By Brendan Pringle

Fiscal Cliff

While the mainstream media and the academic world have been
buzzing about how the fiscal cliff deal benefits students, the
narrative about college graduates has been noticeably absent.

Yet if the Obama administration is really trying to break a
trend of youth unemployment and improve career prospects for
graduates, its “solution” is an obvious step in the wrong
direction.

Economic growth has remained painstakingly slow throughout the
years of the Obama administration. Last year,
half of young college graduates found themselves either jobless or
underemployed
, and nothing suggests that this trend is turning
around.

Despite all the backslapping, the deal is a disaster for this
vulnerable demographic.

After its passage, Utah Senator Mike Lee commented: “Everything about this bill was a
failure…what Congress did, how Congress did it and what Congress
didn’t do.”

Indeed, The Economist notes, “the bill does nothing to control
the unsustainable path of “entitlement” spending on pensions and
health care (the latter is on track to double as a share of GDP
over the next 25 years); nothing to rationalize America’s hideously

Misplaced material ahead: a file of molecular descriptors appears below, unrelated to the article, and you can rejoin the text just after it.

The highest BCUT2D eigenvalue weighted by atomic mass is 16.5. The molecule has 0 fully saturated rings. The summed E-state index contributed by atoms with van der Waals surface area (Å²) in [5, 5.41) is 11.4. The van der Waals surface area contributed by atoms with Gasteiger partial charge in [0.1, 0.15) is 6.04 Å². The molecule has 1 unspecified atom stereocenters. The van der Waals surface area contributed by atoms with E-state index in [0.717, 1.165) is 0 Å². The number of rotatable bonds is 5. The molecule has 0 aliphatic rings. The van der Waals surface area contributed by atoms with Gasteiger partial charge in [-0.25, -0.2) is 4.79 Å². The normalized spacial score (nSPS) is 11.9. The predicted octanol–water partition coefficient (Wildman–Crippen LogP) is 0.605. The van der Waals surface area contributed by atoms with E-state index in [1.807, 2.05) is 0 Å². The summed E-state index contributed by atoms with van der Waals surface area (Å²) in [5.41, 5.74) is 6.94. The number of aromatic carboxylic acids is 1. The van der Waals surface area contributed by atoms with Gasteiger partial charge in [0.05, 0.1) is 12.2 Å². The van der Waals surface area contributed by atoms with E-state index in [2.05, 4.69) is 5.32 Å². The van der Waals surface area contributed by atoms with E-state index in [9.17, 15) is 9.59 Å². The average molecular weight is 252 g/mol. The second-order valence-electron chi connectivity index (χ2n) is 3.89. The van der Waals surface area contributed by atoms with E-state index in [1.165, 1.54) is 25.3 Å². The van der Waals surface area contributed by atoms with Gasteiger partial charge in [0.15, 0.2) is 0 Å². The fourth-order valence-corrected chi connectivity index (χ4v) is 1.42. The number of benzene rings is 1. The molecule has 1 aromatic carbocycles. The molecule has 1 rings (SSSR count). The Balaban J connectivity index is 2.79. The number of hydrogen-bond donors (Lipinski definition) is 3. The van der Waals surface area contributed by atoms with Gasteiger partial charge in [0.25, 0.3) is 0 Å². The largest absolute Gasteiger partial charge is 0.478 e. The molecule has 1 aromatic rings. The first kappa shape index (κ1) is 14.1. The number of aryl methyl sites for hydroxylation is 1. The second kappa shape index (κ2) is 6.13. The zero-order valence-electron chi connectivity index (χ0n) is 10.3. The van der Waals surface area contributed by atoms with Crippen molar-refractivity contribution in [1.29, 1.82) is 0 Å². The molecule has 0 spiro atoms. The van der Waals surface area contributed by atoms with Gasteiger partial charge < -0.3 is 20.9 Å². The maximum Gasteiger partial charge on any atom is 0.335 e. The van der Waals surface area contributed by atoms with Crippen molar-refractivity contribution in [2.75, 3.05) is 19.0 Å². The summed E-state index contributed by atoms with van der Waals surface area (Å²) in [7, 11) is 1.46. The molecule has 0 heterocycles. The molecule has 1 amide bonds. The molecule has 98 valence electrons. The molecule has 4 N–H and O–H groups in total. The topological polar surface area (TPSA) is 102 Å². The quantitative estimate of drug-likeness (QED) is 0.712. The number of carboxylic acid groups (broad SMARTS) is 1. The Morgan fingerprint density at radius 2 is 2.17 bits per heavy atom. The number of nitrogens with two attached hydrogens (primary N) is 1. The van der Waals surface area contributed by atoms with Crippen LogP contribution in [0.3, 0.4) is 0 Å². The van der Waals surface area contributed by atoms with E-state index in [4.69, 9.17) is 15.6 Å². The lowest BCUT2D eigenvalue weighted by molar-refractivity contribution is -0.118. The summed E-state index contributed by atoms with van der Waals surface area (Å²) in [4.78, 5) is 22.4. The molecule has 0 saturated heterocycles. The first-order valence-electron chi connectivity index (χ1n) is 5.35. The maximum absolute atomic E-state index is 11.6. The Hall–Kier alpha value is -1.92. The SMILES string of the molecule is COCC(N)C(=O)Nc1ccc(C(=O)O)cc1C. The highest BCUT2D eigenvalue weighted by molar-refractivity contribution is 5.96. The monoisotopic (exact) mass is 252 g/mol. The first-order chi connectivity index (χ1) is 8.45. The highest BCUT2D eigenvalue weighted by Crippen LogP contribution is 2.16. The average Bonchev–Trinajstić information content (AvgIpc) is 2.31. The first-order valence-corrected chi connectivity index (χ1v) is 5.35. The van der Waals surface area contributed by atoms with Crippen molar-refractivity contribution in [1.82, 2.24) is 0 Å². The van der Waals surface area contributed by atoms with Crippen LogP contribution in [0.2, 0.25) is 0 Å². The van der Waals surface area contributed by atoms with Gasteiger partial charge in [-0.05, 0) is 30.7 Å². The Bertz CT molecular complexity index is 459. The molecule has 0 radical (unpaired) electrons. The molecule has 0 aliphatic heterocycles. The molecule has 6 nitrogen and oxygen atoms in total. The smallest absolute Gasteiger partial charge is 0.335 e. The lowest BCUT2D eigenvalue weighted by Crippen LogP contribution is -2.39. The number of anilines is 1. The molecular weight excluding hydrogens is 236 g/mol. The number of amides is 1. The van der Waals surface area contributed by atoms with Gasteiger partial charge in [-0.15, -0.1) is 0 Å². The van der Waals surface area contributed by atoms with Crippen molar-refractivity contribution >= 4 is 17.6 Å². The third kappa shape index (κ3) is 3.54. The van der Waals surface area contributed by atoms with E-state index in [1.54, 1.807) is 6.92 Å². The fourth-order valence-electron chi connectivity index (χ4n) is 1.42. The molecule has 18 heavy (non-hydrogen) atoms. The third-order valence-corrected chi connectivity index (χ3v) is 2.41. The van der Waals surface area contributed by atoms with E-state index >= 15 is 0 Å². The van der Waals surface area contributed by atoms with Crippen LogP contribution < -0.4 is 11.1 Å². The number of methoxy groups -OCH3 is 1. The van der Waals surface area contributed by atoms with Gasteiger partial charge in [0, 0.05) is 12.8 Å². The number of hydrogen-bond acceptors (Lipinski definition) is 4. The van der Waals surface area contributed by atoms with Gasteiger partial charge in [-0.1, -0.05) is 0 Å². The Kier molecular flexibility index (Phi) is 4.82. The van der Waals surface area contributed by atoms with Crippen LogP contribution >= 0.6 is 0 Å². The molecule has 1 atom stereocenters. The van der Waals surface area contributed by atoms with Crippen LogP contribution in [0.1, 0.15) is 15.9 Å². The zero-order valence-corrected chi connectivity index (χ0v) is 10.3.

complex and distorting tax code, which includes more than $1
trillion of deductions; and virtually nothing to close America’s
big structural budget deficit.”

In other words, the deal sustains an unstable economy that
leaves most employers hesitant about increasing their hiring
despite the qualifications of applicants. With an uncertain market
and the added financial obligations of Obamacare, why take the
risk?

The deal also directly impacts those graduates who have actually
found a place in the workforce by
ending the payroll tax break
, allowing it to shoot back up to
6.2 percent, from 4.2 percent, as a provision of the deal.

The end result: Those who find jobs after college will
ultimately receive smaller checks.

President Obama’s boasted that the deal cuts
$737 billion
 from the deficit over the coming decade, but
this hardly combats the $10 trillion in deficits set to accumulate
during the same amount of time.

Meanwhile,
college grads’ share of the national debt currently hovers around
$50,000
-a figure that is constantly growing due to the
administration’s failure to balance the budget.

Of course, we can’t simply blame the Obama administration for
the outcome of this last-minute legislation. Many conservatives on
Capitol Hill compromised on their own principles, allowing
President Obama to get what he wanted without making any major
concessions.

Between this bill and the impending debt ceiling debate, college
graduates are caught between Obama’s unwillingness to compromise
and the general lack of political courage in Congress-a combination
that is not pretty.

Brendan Pringle is a Development Officer at Young America’s Foundation’s Reagan Ranch Center. 

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